A Māori health leader says a new international misinformation study confirms the alarm many were desperately trying to raise last year about the impact on Māori during the initial vaccine rollout.
The article in the Journal of the Royal Society Interface shows misinformation makes it harder to stop illness spreading during a pandemic.
It states conspiracy theories spread through communities already distrustful of authority.
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It modelled trusting individuals who seek better quality information and take precautionary measures; and distrusting people who reject quality information and have riskier behaviour.
It found major outbreaks cannot be suppressed once the density of distrusting individuals exceeds a certain threshold.
It says its findings highlight the importance of effective interventions to build trust and inform the public.
Māori ‘exposed to significant misinformation for longer’
National Māori Pandemic Group co-leader Dr Rawiri McKree Jansen said the Māori population was younger, so many had to wait to be eligible to get their vaccine dose.
“They [were] exposed to a significant amount of misinformation for longer.
“That’s created a problem for us in terms of getting the momentum for the vaccination programme into the right place.”
Dr McKree Jansen said the unvaccinated were being hit hardest by the omicron wave.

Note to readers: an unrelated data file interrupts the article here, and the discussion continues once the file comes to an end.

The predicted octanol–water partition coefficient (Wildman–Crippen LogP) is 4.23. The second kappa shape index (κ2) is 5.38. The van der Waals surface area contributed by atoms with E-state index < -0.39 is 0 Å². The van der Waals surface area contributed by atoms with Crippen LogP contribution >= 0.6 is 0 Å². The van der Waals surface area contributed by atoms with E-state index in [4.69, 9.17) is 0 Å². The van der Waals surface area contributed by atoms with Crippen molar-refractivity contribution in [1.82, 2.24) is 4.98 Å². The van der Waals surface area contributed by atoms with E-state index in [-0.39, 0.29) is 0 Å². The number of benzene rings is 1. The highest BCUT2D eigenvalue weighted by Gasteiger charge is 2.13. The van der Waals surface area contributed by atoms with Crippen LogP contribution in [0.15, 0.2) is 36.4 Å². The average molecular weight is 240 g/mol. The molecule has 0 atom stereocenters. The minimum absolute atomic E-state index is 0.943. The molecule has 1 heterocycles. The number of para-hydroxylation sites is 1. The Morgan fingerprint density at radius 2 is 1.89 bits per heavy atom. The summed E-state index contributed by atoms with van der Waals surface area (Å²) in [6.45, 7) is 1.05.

As of Friday, only 88 percent of Māori have had their second dose, and 58 percent their third compared with 95 percent and 73 (72.7) percent respectively of the general population.
As of yesterday, 378 people have died with covid-19 and the seven-day rolling average is now 18.
McKree Jansen said Māori were now dying with covid-19 because of that misinformation.
He said for Māori and Pacific communities it was particularly troubling because those who were dying with the virus were in their 40s, 50s, and 60s, rather than older people in other populations.
He said Māori and Pacific populations should have been prioritised in the vaccine rollout.
The Waitangi Tribunal has released a scathing ruling of the government’s covid-19 response and vaccine rollout, saying Māori were put at risk.
The tribunal said cabinet’s decision to go against official and expert advice and not prioritise Māori breached the Treaty principles of active protection and equity.
Misinformation has disrupted families, but is resolvable
Dr McKree Jansen said misinformation had disrupted social and familial connection but he believed it was resolvable.
“We should actually spend the time and the effort to restore relationships with those people that have been affected by it.
“It is being very clear that health services are here to help people.
“I think it is conversations we’ll have within families to restore mana for people who feel that [they have] been belittled, to ensure that people know that they are loved and that they are cared for.”
He said the focus needed to be on learning the lessons and making sure it did not happen again.
“And making sure that when we say we are committed to equity that we do all the things necessary to achieve it.”
This article is republished under a community partnership agreement with RNZ.